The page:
Of course, in true American musical theater form the elegant Princess has been transformed into the bedraggled and uncouth Winnifred (Foster, in her best goofy guise, proving her talent knows no boundaries).  Winnie answers the call to audition to be the bride of the equally goofy Prince Dauntless (Michael Urie, funny, but hampered by his material’s lack of sophistication while taking a busman’s holiday after recently departing from "Spamalot)". The marvelously imperious Harriet Harris plays Dauntless’ mother, Queen Aggravain married to the mute, but highly communicative King Sextimus the Silent (David Patrick Kelly, adorable). [more]

Appropriate

January 10, 2024

Not only is Branden Jacobs-Jenkins’ "Appropriate" a classic American family drama with a new wrinkle, it is also a trenchant and scorching look at American racism which is just under the surface. So fine a playwright has Jacob-Jenkins become that every line of dialogue develops character and plot. What is most shocking about the play is how little the younger generation depicted knows about its American history, things we all should be aware of. Lila Neugebauer’s production for Second Stage mines all of the play’s nuances and her staging is smooth and effortless. The cast led by stage, screen and television stars Sarah Paulson, Corey Stoll and Elle Fanning (in her Broadway debut) make the most of their many opportunities. "Appropriate" is the most satisfying new American play on Broadway at this time and should not be missed. The running time may seem long but the rising tension and periodic revelations make the play feel like it could even be longer. [more]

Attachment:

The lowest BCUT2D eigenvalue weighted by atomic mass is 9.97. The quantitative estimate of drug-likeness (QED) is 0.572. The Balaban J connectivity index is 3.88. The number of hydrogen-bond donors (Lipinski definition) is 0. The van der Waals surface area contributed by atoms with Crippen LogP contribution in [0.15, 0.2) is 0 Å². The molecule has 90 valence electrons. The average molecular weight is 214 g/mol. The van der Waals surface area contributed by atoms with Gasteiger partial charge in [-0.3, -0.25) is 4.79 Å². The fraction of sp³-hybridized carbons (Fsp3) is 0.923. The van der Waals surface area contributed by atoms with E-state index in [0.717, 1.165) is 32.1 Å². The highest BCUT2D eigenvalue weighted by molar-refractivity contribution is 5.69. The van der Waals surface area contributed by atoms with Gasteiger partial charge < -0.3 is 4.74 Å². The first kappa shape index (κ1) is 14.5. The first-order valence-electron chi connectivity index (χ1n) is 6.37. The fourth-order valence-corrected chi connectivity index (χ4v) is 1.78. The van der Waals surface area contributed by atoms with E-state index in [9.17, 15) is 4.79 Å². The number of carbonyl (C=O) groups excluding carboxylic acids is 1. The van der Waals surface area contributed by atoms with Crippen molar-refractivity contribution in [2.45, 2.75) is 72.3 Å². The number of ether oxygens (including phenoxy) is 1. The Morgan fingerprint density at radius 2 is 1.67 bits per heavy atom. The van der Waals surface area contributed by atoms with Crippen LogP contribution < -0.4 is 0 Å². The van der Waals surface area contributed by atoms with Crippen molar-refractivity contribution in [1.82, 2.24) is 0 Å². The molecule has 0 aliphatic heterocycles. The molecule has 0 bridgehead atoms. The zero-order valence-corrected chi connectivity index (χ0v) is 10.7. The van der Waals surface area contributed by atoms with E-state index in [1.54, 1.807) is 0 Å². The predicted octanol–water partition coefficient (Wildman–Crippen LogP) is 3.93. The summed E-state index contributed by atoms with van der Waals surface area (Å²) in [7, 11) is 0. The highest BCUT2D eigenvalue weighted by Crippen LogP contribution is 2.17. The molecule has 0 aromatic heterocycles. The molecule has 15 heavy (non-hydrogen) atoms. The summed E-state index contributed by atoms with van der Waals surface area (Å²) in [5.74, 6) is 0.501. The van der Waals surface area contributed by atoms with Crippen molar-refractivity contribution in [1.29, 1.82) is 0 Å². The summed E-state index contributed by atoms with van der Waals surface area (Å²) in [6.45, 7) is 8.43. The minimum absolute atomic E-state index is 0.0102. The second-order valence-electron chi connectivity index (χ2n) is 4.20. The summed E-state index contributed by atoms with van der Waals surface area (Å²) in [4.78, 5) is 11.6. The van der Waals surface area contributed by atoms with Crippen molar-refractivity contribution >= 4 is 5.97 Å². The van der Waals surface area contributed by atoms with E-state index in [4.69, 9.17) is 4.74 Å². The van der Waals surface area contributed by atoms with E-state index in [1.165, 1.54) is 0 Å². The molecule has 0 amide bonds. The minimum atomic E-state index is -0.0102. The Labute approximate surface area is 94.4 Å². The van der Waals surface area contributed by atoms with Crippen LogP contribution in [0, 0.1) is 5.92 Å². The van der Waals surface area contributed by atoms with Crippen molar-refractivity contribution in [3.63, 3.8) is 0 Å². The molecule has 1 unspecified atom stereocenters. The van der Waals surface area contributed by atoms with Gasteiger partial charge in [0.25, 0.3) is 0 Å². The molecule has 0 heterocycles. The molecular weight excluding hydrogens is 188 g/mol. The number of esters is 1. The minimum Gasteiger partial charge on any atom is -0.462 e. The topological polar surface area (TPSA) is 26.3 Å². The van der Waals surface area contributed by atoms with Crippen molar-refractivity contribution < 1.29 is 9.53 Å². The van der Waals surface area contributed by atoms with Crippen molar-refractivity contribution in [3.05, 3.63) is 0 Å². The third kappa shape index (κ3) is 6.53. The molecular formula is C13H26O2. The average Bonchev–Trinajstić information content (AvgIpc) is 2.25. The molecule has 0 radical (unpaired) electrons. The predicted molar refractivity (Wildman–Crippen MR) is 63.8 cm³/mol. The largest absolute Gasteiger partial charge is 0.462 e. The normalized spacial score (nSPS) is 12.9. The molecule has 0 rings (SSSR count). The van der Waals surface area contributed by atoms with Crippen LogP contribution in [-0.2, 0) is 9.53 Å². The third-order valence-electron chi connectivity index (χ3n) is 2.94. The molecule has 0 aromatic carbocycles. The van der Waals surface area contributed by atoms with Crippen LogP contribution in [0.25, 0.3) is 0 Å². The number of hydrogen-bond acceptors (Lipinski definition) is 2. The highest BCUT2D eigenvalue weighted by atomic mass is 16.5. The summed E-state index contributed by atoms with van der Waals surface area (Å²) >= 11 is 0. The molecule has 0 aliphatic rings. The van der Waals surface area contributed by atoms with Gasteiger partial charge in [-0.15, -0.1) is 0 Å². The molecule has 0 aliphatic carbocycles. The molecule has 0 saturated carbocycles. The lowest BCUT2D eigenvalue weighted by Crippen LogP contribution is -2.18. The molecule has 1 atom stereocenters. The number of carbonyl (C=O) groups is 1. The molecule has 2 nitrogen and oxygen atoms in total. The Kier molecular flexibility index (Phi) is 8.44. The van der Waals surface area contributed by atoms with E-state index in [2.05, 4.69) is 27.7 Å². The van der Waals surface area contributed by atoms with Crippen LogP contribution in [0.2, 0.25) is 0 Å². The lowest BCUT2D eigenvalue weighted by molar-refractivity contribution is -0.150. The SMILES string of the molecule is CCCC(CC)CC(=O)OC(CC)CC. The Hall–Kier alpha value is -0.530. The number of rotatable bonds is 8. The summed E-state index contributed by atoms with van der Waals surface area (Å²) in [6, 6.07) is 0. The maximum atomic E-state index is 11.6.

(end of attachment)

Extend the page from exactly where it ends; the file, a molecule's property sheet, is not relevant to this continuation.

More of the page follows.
The Night of the Iguana

December 26, 2023

The latest Tennessee Williams revival is the first major New York staging of "The Night of the Iguana" since Roundabout Theatre’s 1996 production. Emily Mann’s version with a great many well-known stage actors (Tim Daly, Daphne Rubin-Vega, Lea DeLaria, Austin Pendleton and Jean Lichty) is a solid reading of the play though there is little chemistry between the main characters. Also at almost three hours, the production seems long though it does not drag. Visually the production with Jeff Croiter’s impressionistic lighting is stunning though the set by Beowulf Boritt may be a bit too large for what is basically an intimate play. Nevertheless, the revival is a good introduction to a Williams play not seen too often and best known from the somewhat different 1964 film version by John Huston which gave Richard Burton one of his best screen roles. [more]

Hell’s Kitchen

November 29, 2023

"Hell’s Kitchen" is both ambitious and noble in its intentions. However, as of now the show on the stage of The Newman at The Public Theater is not there yet. With very few characters developed and too many unanswered questions, the show’s book needs a simple rewrite. The Alicia Keys' score which too often sounds the same could use a reshaping to find some climactic moments other than the drama in the story. The plot lines need to come together more, rather than as disparate elements that take us in new directions all the time. Ultimately, Hell’s Kitchen has great potential when these problems are addressed. [more]